| Making Stock
post-template-default,single,single-post,postid-15791,single-format-standard,ajax_fade,page_not_loaded,,side_area_uncovered_from_content,columns-4,qode-theme-ver-7.5,wpb-js-composer js-comp-ver-4.5.3,vc_responsive

Making Stock

reference: Escoffier

11 Aug Making Stock

Stock is an intense broth made from cooking the bones and other parts of the meat, fish or poultry in water with vegetables and herbs – or just the vegetables and herbs for vegetarian stocks. Stock is easy to make but time-consuming.

– Prepare the bones first. If you are making a white chicken stock, cover raw chicken bones in water and bring to a boil, then either skim or strain. This removes the blood and other impurities, resulting in a lighter stock. For brown stock, first roast the bones of beef, veal game or poultry in a 425ºF oven until they are browned about 1 hour. This will give the stock a meatier flavor and deeper color. For fish stock, rinse the fish bones( and the tail and head if available) under cold running water for 30 minutes to remove salt and impurities before boiling in the water.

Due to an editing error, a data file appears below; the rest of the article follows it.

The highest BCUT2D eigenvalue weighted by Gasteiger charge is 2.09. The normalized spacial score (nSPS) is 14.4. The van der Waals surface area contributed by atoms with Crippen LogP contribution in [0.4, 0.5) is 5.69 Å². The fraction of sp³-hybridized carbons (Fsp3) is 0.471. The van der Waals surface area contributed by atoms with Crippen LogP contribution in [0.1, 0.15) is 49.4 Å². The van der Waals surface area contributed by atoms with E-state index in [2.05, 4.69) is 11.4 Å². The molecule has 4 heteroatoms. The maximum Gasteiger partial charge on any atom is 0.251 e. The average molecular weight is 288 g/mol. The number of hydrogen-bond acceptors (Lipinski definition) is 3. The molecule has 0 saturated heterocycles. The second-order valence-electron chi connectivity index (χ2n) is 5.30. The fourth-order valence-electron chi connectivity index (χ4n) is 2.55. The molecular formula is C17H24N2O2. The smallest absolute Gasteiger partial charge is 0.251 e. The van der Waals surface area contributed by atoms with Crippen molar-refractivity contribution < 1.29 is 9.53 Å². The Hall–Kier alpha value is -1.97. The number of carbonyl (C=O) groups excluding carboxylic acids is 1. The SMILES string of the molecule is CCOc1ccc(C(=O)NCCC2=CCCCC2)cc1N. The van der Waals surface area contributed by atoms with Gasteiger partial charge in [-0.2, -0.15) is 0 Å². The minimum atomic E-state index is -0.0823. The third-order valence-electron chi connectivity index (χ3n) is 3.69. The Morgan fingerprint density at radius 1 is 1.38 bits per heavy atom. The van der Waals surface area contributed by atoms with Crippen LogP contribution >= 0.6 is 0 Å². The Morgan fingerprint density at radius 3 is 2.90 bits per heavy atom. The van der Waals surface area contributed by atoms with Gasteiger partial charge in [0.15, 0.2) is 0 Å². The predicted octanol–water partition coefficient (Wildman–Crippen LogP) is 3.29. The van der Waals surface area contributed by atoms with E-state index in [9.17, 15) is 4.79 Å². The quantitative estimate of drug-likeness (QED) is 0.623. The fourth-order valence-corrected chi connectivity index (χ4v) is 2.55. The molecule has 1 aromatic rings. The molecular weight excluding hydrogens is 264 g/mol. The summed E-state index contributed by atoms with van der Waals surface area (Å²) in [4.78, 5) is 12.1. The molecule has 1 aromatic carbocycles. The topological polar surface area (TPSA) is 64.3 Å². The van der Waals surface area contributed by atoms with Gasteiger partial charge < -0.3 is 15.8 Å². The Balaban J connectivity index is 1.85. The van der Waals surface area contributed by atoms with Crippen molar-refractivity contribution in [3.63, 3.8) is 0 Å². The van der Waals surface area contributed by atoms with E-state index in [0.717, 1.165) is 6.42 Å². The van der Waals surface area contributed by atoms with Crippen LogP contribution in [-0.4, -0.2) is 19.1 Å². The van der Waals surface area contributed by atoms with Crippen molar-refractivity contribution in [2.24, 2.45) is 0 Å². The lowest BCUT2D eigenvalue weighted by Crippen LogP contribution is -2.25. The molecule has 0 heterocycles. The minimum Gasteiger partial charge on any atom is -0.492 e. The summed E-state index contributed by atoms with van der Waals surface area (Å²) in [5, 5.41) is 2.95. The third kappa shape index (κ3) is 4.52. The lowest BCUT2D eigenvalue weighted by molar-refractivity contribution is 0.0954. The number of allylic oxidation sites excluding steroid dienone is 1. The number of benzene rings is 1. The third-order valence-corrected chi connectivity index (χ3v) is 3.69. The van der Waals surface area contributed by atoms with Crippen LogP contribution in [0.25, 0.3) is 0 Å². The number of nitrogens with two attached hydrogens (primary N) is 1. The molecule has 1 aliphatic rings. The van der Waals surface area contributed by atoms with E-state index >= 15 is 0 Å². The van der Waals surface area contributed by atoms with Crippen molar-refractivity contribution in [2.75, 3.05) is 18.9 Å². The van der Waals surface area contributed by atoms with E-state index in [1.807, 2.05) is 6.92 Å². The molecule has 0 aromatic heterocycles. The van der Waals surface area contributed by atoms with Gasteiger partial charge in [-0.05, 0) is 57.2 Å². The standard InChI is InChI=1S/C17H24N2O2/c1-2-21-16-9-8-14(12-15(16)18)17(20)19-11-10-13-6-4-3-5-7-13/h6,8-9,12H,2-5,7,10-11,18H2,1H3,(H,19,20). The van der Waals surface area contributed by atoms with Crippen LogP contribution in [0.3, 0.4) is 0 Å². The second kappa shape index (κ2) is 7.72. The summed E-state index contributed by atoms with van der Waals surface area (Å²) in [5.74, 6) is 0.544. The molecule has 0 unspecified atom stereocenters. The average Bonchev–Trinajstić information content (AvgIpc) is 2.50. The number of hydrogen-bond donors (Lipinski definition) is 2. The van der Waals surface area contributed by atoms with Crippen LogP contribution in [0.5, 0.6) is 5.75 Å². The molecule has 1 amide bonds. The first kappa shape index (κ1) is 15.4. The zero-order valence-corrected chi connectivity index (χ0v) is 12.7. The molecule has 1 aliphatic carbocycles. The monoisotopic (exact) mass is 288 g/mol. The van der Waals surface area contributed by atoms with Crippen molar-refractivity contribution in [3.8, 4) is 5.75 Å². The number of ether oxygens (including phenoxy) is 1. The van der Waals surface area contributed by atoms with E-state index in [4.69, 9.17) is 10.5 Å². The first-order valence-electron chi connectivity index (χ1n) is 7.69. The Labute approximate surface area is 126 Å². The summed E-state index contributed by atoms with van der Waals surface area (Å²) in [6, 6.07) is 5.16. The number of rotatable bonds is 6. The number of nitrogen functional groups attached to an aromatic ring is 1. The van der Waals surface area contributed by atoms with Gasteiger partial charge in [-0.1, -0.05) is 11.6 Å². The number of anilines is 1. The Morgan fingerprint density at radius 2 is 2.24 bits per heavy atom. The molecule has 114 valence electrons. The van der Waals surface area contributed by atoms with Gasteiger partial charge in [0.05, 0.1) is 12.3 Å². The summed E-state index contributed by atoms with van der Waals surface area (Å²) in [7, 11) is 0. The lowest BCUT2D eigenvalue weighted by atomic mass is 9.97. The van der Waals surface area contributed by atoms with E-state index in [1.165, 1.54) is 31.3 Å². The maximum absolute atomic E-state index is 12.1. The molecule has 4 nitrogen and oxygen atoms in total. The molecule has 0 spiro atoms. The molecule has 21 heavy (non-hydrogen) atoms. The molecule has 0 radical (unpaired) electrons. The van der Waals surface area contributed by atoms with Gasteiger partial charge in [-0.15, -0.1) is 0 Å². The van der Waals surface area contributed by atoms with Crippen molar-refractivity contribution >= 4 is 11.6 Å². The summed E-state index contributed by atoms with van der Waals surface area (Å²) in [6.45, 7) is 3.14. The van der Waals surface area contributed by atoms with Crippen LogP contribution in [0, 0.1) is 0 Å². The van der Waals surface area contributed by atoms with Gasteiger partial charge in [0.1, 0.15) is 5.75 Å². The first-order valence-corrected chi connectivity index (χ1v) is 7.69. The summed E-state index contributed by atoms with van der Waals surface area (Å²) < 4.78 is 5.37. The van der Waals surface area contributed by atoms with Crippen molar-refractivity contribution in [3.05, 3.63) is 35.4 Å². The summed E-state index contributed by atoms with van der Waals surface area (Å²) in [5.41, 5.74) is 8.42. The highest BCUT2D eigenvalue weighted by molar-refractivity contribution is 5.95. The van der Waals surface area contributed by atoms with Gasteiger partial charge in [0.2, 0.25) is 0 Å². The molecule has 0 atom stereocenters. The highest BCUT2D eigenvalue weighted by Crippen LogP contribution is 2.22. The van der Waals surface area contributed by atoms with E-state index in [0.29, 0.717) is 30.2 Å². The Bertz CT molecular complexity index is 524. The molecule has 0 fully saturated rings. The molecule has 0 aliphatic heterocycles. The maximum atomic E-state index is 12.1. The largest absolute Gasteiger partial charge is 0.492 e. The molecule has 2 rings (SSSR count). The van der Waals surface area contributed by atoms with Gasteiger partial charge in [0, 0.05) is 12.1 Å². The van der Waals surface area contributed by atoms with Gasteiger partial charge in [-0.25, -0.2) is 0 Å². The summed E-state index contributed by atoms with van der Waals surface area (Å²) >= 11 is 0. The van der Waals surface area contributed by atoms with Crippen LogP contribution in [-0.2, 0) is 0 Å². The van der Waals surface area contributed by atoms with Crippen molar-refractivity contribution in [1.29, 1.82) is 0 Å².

– Be gentle. Never let the stock come to rolling boil and do not stir it. This will produce a clearer stock.

– Keep skimming. Foam and oil will gather at the top of the pot, around the edge. Use ladle to skim this off, ensuring a cleaner, lighter stock.

– Go light on the seasoning. It is best to hold off on adding salt to the stock; this will allow you more control later when using it in a dish. The addition of a bouquet garni will infuse enough seasoning to enhance the flavor.

– Use a strainer. When the stock is done, strain it through a fine mesh sieve or a colander lined with cheesecloth. cool the liquid down quickly( immerse the container in an ice bath and stir continuously until cool) to prevent bacteria from forming. When it is cool, the remaining fat will form at the top, making easier to remove.